Washington Supreme Court Blasts ‘Rampant Racism’ in Jury Selection
The Washington state Supreme Court blasted “rampant racial discrimination” in the jury selection process and called for new rules to guard against it.
The Seattle Post-Intelligencer reports that while the court upheld the murder conviction of a black defendant who challenged the verdict because the only potential African American juror for his trial was dismissed due to alleged racial bias, the justices expressed serious concern that race is too often a factor when prosecutors use peremptory challenges to dismiss possible jurors.
“A growing body of evidence shows that racial discrimination remains rampant in jury selection,” Justice Charlie Wiggins wrote in the lead opinion. “In part, this is because (the current rule) recognizes only ‘purposeful discrimination,’ whereas racism is often unintentional, institutional or unconscious.”
“Racism now lives not in the open but beneath the surface– in our institutions and our subconscious thought process– because we suppress it and because we create it anew through cognitive processes that have nothing to do with racial animus,” opined Wiggins, who is white.
At issue was the case of State v. Saintcalle, in which Kirk Saintcalle, who was convicted of first-degree murder in 2009 in King County Superior Court and sentenced to 48 years behind bars, argued that prosecutors dismissed the only potential black juror due to racism.
While Justice Pro Tem Tom Chambers said the dismissal of the only potential black juror was so clearly racially biased that he would order a new trial, the court upheld Saintcalle’s conviction even while it asserted that new jury selection rules need to be implemented.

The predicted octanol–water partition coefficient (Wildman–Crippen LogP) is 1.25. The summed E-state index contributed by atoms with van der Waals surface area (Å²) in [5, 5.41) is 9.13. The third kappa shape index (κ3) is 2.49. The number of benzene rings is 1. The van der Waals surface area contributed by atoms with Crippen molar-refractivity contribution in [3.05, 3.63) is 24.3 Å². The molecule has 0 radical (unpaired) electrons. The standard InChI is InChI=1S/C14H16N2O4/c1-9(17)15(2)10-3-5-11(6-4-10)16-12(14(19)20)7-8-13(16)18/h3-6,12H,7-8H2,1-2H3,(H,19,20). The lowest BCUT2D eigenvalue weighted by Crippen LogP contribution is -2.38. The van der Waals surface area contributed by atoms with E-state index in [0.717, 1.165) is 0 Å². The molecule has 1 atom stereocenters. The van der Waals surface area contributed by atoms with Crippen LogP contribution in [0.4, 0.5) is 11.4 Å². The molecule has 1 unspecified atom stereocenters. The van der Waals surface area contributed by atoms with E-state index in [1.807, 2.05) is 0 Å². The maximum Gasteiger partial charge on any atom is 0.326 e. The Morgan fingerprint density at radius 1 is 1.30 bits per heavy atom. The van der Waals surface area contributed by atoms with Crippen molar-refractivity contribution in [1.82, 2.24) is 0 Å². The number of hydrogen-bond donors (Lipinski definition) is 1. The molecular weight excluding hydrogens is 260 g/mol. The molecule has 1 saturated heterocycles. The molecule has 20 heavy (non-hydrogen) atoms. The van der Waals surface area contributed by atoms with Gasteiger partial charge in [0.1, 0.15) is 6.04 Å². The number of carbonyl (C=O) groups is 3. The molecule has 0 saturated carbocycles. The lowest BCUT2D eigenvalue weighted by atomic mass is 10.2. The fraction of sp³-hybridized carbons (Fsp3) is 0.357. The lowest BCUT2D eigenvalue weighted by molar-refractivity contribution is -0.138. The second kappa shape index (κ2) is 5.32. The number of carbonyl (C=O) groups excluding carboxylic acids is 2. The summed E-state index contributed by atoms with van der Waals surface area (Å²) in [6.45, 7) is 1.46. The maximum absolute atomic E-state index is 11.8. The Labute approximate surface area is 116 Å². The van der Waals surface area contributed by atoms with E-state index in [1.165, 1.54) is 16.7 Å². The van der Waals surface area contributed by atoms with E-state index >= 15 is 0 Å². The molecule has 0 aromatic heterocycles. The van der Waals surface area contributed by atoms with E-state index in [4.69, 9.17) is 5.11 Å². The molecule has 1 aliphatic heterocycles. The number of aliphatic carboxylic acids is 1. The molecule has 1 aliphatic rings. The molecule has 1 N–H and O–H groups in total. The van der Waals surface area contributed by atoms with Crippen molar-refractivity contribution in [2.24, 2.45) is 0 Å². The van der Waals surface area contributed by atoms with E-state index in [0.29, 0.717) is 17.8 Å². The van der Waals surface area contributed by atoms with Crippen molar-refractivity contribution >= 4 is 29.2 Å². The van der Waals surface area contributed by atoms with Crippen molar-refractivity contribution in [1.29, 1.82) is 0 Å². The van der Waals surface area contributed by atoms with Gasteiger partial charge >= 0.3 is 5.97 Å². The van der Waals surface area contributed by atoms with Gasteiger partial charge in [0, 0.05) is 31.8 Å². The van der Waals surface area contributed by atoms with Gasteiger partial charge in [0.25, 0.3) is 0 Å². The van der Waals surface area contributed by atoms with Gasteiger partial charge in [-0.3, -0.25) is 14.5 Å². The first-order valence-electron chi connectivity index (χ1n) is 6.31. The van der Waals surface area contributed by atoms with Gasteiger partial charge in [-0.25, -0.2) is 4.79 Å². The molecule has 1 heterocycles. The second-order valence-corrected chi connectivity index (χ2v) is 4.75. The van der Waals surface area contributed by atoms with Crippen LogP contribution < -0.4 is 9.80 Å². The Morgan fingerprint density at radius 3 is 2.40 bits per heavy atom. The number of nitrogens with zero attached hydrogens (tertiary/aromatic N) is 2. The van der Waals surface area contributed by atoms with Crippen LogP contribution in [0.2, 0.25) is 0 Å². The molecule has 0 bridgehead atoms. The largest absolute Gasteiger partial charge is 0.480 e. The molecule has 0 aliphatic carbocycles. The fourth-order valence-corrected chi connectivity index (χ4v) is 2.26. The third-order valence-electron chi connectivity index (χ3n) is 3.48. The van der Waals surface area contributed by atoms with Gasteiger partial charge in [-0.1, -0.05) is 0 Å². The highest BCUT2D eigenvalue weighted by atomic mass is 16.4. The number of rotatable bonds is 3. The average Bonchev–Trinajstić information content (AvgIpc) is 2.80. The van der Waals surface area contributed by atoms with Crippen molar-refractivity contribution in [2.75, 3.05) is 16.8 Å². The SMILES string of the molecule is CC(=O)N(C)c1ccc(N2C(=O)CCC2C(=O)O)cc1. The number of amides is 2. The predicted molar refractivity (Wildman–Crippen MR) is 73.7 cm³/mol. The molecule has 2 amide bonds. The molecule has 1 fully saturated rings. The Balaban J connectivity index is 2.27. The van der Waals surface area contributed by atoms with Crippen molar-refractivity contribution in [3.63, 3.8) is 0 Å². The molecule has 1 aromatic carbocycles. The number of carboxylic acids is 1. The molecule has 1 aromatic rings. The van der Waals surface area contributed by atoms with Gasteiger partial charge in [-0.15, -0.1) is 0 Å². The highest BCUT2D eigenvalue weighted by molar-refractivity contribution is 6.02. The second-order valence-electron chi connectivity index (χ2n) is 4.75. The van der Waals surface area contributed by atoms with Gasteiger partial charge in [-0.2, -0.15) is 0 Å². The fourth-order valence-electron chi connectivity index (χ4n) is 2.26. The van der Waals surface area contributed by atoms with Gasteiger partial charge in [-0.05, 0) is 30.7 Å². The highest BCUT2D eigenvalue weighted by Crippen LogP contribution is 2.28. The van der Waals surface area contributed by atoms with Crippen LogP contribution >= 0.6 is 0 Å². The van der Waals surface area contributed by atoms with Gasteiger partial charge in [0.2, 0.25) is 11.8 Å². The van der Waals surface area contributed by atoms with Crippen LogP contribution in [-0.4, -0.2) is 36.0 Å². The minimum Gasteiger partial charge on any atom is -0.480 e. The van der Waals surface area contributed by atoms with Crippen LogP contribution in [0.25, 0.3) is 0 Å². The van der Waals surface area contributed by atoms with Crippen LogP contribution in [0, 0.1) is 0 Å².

The current selection procedure allows prosecutors and defense attorneys to dismiss potential jurors without giving any reason why. In order to prevent prosecutors from removing potential jurors due to racial discrimination, defense lawyers must prove they are purposefully discriminating, an extremely high legal standard that is rarely met.
Lila Silverstein, an attorney who represented Saintcalle on appeal, told KUOW that when potential black jurors are removed from cases, “they are described as either less intelligent or as inattentive, or as too old or too young, even when the objective evidence is to the contrary.”
Justice Wiggins observed that the potential black juror is the Saintcalle case was questioned more thoroughly than anyone else in the jury pool. Prosecutors also tried to toss the only potential Mexican American from the jury but a lower court judge found that the prosecution’s rationale for dismissing the potential juror was nothing more than an attempt to exclude a person of color.
Justice Steven Gonzalez, the only non-white member of the state Supreme Court, said that potential jurors are often dismissed due to racial stereotypes.
“The majority of attorneys rely on instinct, lore and anecdotal experience… to guide the use of peremptory challenges,” Gonzalez, a former federal prosecutor and King County Superior Court judge, wrote in his concurring opinion. “These attorneys tend to rely heavily on speculative and unfounded stereotypes and generalizations that masquerade as insight or wisdom; indeed, the ‘old lawyer’s lore’ passed down from one generation to the next is rampant with such dubious and sweeping declarations.”
Peremptory challenges, which date back to 13th century England, have been part of Washington’s legal tradition for more than 150 years. Former US Supreme Court Justice Thurgood Marhsall, the first black member of the high court, as well as current US Supreme Court Justice Stephen Breyer, have called for an end to peremptory challenges.
“Many jurists and scholars have called for the elimination of peremptory challenges but no jurisdiction in the United States has been willing to be the first to take that necessary step,” Justice Gonzalez wrote in his concurring opinion. “A long standing but antiquated legal tradition should never blind us to the paramount need to ensure that our trial procedures are just,” Gonzalez added. “Nor should any progress we have made blind us to the need for further progress.”